They also testified  that raw milk is highly risky, with James Roettger,  a senior inspector, actually saying that it  should  be  consumed on  the  same day it is produced, suggesting  that raw  milk kept any longer could  become  dangerous. 

In the end, the jurors chose to believe Schlangen, who took the stand in his own defense, and two of his food club members who testified as to the private nature of the food club arrangement, and how members take an active interest in the food production. 

Schlangen told the jurors that “society is undernourished.” When asked by his attorney how the food club works, he said,  “140 members are involved in a voluntary food system. It’s about finding a legal way to connect the food source with people.” He said the original idea came from Aajonus Vonderplanitz, the California nutritionist who initially drew up the cow leasing and membership agreements  for Rawesome Food Club in California, and used them for other food clubs around the country. 

Schlangen’s lawyer, Nathan Hansen, sought to counter the state’s contention that Minnesota law requires consumers to travel to the farm personally to obtain their milk. He asked Schlangen how a person with a physical disability could get raw milk, and he answered that 5% of his members don’t have the ability to drive, and thus depend on him.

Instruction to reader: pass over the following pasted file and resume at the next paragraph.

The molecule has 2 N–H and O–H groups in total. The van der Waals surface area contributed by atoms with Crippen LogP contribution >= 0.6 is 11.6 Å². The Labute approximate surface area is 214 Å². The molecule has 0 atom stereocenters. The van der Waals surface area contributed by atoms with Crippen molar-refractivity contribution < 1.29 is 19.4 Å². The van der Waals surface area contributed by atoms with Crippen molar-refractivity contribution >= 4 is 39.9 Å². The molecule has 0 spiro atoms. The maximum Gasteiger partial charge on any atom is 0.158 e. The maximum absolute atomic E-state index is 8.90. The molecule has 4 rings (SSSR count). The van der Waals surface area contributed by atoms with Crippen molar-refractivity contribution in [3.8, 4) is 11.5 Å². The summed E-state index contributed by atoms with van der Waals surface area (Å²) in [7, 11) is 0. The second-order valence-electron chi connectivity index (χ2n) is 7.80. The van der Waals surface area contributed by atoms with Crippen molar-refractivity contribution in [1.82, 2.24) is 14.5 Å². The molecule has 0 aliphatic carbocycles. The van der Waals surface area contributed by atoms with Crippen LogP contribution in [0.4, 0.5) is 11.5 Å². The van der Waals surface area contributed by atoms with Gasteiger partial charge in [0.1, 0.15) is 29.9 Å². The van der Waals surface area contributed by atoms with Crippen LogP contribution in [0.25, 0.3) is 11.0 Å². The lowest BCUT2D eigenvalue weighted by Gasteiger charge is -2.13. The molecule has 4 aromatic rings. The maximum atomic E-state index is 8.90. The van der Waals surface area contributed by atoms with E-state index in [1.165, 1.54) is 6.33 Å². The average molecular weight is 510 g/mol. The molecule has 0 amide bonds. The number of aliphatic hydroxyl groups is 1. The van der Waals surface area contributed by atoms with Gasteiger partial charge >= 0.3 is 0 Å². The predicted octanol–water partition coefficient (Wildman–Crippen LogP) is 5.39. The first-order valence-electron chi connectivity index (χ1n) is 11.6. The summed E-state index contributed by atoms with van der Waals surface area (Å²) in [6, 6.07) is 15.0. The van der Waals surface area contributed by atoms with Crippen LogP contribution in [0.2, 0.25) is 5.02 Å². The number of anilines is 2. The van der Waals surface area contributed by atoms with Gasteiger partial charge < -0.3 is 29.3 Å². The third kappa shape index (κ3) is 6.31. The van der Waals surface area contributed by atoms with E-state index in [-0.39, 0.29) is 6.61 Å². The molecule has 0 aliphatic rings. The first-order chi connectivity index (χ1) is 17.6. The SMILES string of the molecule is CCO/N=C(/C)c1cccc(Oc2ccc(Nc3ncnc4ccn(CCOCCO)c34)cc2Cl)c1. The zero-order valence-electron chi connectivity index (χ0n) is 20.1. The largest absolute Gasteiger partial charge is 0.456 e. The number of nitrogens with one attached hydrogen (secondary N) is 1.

Schlangen also alleged misconduct by police in executing a search warrant, saying a St. Paul officer’s name was substituted for a Minneapolis officer’s name on one warrant. And he said the MDA had searched his van a week earlier, before they had a search warrant.  “I always understood that if you needed a warrant to access the vehicle, you have to have it before, not after”.

Schlangen also said that the prosecution had alluded to the fact that his eggs were not being kept mechanically cool when agents did a search of his Minneapolis storage area March 9, 2011–he countered that with the temperature about 35 degrees on that date, his concern was to “keep the product from freezing, not from getting too warm”. He added, “They used that argument to take my own farm production from me that day”.